Tuesday, December 4, 2012

The Forsaken - Beyond Redemption (2012)

Despite the high visibility of their presence on Century Media Records, and an admirably high level of productivity through 2001-2003 (with three albums in consecutive years), The Forsaken never seemed to break through that ceiling of popularity that would rank them among the A-listers of their chosen niche. To understand their sound is to really travel back to that mid-to-late 90s era when melodic Swedish death metal and modern death/thrash hybrids helped spawn a revival of interest in their medium. Love or hate At the Gates, In Flames, Hypocrisy or Dark Tranquillity, their adopted integration of accessible melodies, grooves and balanced songwriting helped drag 'extreme' metal out of its 90s murk, and they set up a gateway through which part of the genre's audience could return to harsher sounds deeper into the 'oughts.

With efforts like Arts of Desolation, The Forsaken set themselves up for potential success in the field, and I can recall a bit of a buzz surrounding their records, and also picking them up for myself, being readily available at my local brick & mortar audio shop. Unfortunately, what the Swedes' seemed to lack for was truly distinct songwriting capabilities, and the result was a reliable if ultimately forgettable mesh of melodic death metal aesthetics with an undercurrent of harder thrash and death metal. I'd be hard-pressed to recall particular tracks from those earlier works, though I've got no issues with their sound, a bridge between the aesthetics of faster paced Hypocrisy, At the Gates and Holland's God Dethroned. Nine years after their third and final effort for Century Media, Traces of the Past, the group has found resurrection through the Massacre imprint, and produced what is possibly their tightest and most effective effort to date, even if it's not exactly remarkable or compelling enough to break a sweat over. These guys are clearly seasoned for this style, with most of the members involved in the earlier recordings still intact, but there's a certain level of playing it safe here which remains targeted at those fans who pine over that crucial 1995-2003 period.

Production and instrumentation are top notch here, provided you've got no aversion to the level of polish mandatory in most such recordings of this sub-genre. Harried guitar melodies gleam with a Damage Done era Dark Tranquillity tint, while the undertow of aggression rivals that of Hypocrisy's more accessible content like Virus or A Taste of Extreme Divinity. The guitar tone almost entirely dominates here, from the punchy, brawling death/thrash maneuvers that anchor pieces like "There is No God" to the unbridled spikes of dual tremolo melodies.When the Swedes are performing at a slow to mid pace, the chords and mutes definitely take on a balance of groove/thrash aesthetics that might seem a turnoff for some. However, there is some level of atmosphere here, certain hints of progressive metal influence through a handful of the intro and bridge riffing sequences. Perhaps nothing you've not heard in the past, but The Forsaken clearly don't wish to limit themselves 100% to the constraints of the medium, and in this way they remind me of Darkane. Leads are in general quite tastefully chosen and amend that dire necessity for an added dimension to offset the concrete flow of the rhythm section.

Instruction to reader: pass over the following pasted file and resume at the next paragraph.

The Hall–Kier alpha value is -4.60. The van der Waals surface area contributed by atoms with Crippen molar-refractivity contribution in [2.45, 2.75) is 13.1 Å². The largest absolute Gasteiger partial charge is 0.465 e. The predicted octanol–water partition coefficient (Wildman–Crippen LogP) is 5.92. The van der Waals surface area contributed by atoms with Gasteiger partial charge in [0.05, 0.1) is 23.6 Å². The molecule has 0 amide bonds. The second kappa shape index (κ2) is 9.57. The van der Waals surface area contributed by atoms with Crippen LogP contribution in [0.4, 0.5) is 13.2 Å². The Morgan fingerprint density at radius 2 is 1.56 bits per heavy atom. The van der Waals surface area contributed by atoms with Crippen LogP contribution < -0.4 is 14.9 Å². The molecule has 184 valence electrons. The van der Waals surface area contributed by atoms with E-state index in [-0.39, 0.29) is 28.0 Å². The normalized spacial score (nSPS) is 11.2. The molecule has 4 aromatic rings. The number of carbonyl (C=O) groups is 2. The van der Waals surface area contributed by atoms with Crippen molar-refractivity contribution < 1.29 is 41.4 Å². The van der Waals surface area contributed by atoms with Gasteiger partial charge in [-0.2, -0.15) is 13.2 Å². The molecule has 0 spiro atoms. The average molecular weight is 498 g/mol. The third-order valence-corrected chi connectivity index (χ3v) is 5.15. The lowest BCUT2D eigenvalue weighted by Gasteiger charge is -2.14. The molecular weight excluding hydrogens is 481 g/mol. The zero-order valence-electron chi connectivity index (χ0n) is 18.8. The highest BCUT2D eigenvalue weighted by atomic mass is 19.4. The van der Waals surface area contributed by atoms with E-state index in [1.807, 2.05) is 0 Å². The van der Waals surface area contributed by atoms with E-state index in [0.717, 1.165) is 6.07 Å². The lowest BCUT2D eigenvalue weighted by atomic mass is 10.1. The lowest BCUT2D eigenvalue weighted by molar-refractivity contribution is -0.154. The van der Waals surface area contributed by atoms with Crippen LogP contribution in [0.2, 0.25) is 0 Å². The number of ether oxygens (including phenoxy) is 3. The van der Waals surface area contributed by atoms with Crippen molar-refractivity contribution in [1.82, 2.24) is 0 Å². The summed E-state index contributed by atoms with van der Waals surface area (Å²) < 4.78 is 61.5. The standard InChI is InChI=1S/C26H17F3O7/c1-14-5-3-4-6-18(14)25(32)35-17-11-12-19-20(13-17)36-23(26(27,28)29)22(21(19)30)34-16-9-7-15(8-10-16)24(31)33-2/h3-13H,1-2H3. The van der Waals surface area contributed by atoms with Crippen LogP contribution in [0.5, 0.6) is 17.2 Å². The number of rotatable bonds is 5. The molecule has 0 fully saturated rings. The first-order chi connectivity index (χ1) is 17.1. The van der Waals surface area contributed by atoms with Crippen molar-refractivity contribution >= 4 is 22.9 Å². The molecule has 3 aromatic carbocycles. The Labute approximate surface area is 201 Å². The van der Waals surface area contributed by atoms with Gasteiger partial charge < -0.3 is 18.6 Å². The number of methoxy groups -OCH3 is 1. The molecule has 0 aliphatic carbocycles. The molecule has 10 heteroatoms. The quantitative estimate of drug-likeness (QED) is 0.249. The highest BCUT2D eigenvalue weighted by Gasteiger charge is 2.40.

Speaking of which, the drummer here, Nicke Grabowski, is definitely one of the most muscular, machine-like hitters I've heard. When he charges his batteries for a blast-beat or dextrous double bass, and fixes his feet and arms to support those pummeling tremolo rhythms, the band lays you out like a stampede of ten ton iron bulls. In terms of technique and fills, the performance is nothing too distinct, but this guy could easily back just about any modern extremity with effortless precision, and his work here really promotes the power and prowess this type of death metal once inspired in metal fans worldwide. Bass is fluid and thick, perhaps not always the most interesting in terms of the lines, but I think the sound of it really matches this sort of dense, panicked, scathing dystopian environment The Forsaken manifests. Vocals are largely in favor of a broad, pummeling guttural inflection, but you'll also get a lot of those Lindberg/Tägtgren rasps that flesh out the sound and help alleviate some of the potential monotony. Overall though, there is just nothing in this specific department of the band that you haven't already heard a million other times.

The lyrics are also a little bland here, with a pervasive pessimism and atheistic nature that, in all fairness, does match the mechanistic aggression of the music; a couple of strong lines and images, though, and certainly I've read far worse. In the end, Beyond Redemption actually proves that The Forsaken are not beyond redemption, and it's probably the most enjoyment I've gotten out of any one of their recordings. If you're weathered and wasted on the whole melodeath scene, and you hate the latest records by bands like Hypocrisy, Zonaria, The Crown, and so forth, then you won't wanna bother with it. But tracks like "Blessed with Wrath" and "No Dawn Awaits" are packed with intense moments, and there is a refreshing excitement through the entire 41 minutes that is sure to win the affections of those who still hold Slaughter of the Soul and its peers in high regard. Hardly an exemplar of memorable songwriting, but well past solid in structure and delivery.

Verdict: Win [7.5/10] (the gashes deepen)


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